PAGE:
Africa’s power to defeat challenges and grow in 2018

The global economy looks on pace to growing in 2018, buoyed by the robustness of opportunities in Europe and emerging markets.

The global economy looks on pace to growing in 2018, buoyed by the robustness of opportunities in Europe and emerging markets.

Africa has a tough outlook and a year full of challenges but rich partnerships and strong markets remain attractive to investors who are gunning for new business in the region.

For starters, sports events are firmly on course starting with the 2018 African Nations Championship which is underway in Morocco.

Football is undergoing a renaissance and the continent teems with so much talent. More Africans are signing up for European sides and shining in Major European and Asian leagues.

Later in the year, we expect Africa to put up a good show in the World Cup in Russia. Egypt, Tunisia, Morocco, Nigeria and Senegal are preparing well and have the backing of experienced overseas talent increasing the likelihood that one may progress as far as semi-finals, if not the finals. Besides, global marketing of sports events have the potential of increasing sports tourism.

In athletics, Africa’s dominance in long-distance running, more so Kenya will continue, and we will be cementing our sporting excellence at the global stage. We will shine on the major marathons and stamp our authority on the upcoming Commonwealth Games in April as well as the prestigious Diamond League.

Kenya’s rugby team should continue to strengthen its world-class status and win a medal in the commonwealth games and perform better in the world Rugby series.

Secondly, this year and onwards, we should expect more cross-border trade as more countries implement the visit without visas, or the granting of visas on arrival policy. There is also improved infrastructure, improving political goodwill and trade agreements.

All these efforts have resulted in improved business environment as reflected in the World Bank Group’s annual Doing Business Report whose 15th edition found African countries among the most improved. Nigeria, Djibouti, Zambia and Malawi were among the top 10 reformers.

Of the 264 reforms implemented in 190 countries, 83 were implemented in Africa that is 30 per cent and a positive contribution from the continent. The highest ranking countries were English-speaking and mostly in the common market for eastern and southern Africa(Comesa).

Kenya has made significant inroads in the last three years, moving 30 places to 92nd in 2016. Out of 190 countries, Kenya has the second highest number of reforms.

Last year, Kenya moved 12 places to 80th, becoming the fourth in Africa, and displacing Botswana. In the governance front, a number of African countries are rising to the occasion and performing well in Country Policy and Institutional Assessment (CPIA) as well as the Mo Ibrahim Governance Index.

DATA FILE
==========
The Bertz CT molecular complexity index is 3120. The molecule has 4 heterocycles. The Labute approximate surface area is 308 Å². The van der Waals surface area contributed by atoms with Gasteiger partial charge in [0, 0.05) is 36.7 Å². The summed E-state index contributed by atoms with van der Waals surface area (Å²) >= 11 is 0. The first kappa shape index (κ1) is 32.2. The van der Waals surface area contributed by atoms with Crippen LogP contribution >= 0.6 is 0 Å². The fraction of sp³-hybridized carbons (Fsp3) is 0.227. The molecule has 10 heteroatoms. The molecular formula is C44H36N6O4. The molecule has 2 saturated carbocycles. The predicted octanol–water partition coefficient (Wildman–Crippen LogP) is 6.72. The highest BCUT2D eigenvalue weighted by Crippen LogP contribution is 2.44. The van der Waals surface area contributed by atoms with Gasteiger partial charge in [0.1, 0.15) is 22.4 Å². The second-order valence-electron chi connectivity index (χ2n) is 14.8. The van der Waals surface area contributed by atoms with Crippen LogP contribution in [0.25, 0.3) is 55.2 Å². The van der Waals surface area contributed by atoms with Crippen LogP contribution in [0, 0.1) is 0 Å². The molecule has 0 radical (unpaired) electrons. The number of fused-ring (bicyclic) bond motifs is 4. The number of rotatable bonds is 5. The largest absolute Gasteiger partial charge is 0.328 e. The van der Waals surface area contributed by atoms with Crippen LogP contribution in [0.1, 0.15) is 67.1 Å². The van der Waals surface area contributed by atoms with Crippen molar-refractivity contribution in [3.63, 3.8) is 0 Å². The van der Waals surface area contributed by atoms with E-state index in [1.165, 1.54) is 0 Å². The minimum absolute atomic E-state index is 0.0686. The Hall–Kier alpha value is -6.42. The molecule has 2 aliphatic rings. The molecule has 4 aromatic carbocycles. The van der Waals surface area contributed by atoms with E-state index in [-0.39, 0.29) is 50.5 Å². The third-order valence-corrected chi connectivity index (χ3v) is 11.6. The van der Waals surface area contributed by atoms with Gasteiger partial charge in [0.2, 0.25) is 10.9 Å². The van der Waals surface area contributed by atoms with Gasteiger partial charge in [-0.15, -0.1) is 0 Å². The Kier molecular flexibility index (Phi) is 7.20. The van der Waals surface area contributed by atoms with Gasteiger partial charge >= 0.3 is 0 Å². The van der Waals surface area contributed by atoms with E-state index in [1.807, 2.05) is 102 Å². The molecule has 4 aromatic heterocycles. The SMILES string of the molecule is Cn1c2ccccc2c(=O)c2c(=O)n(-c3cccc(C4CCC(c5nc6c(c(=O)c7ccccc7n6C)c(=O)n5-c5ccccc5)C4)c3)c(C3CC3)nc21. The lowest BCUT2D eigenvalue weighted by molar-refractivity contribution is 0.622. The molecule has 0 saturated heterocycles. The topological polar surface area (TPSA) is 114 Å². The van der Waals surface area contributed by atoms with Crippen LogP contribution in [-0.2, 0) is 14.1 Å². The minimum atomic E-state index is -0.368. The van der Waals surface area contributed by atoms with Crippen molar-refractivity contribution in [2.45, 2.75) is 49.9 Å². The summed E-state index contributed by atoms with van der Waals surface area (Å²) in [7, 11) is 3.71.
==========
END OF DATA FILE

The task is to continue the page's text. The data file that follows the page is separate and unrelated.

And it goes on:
Not just among Africans is trade expected to improve. Africa is changing how it is trading with the world and Kenya is at the forefront.

The many bilateral agreements President Uhuru Kenyatta has signed with foreign nations should start to bear fruit. In the last term, 2016 was particularly a busy year of bilateral visits from Korea, Turkey, Ethiopia, Israel and India.

Kenya held high level conferences on trade: UNCTAD and the 6th Tokyo International Conference for African Development (Ticad), attracting more than 35 heads of State. There were more than we can enumerate here.

Thirdly, 2017 was a good year for Agriculture across Africa, producing bumper harvests. Africa has a third of the world’s arable land.

More and more African governments have doubled up their investments in agriculture in the last seven years. The Alliance for Green Revolution in Africa (AGRA), says everything points to a good take off in the continent.

Fourth, I expect that the technological breakthroughs in the ICT sector will continue to employ more young people. Access to the Internet will increase with more mobile phone penetration and internet accessibility.

However, recent concerns on privacy issues in Europe and possible repeal of the internet law in the United States may have far reaching ramifications in Africa. Until, then, we can still milk the infinite opportunities that the internet has gifted the continent.

Fifth, politically speaking the continent has remarkably improved in certain nations. We witnessed few succession problems, and this has given the continent a boost of stability that has in turn cultivated a good environment for business.

I expect the elections in Zimbabwe, Egypt, Sierra Leone and Cameroon to be largely peaceful, despite the present problems that have beset the countries in recent times.

China, Hong Kong, USA among many more states, are pushing the ban of ivory trade and with structured long term monitoring plus tough actions in 2018, we may see more elephants adjusting to more visitors and wildlife relationships with humans.

Leadership at all levels should work cohesively to deliver and make the continent great and stimulate more youth development programmes for MotherAfrica!

The writer is Trustee of Brand Africa and a Director on Brand Kenya board.

Copyright: Project Syndicate

 

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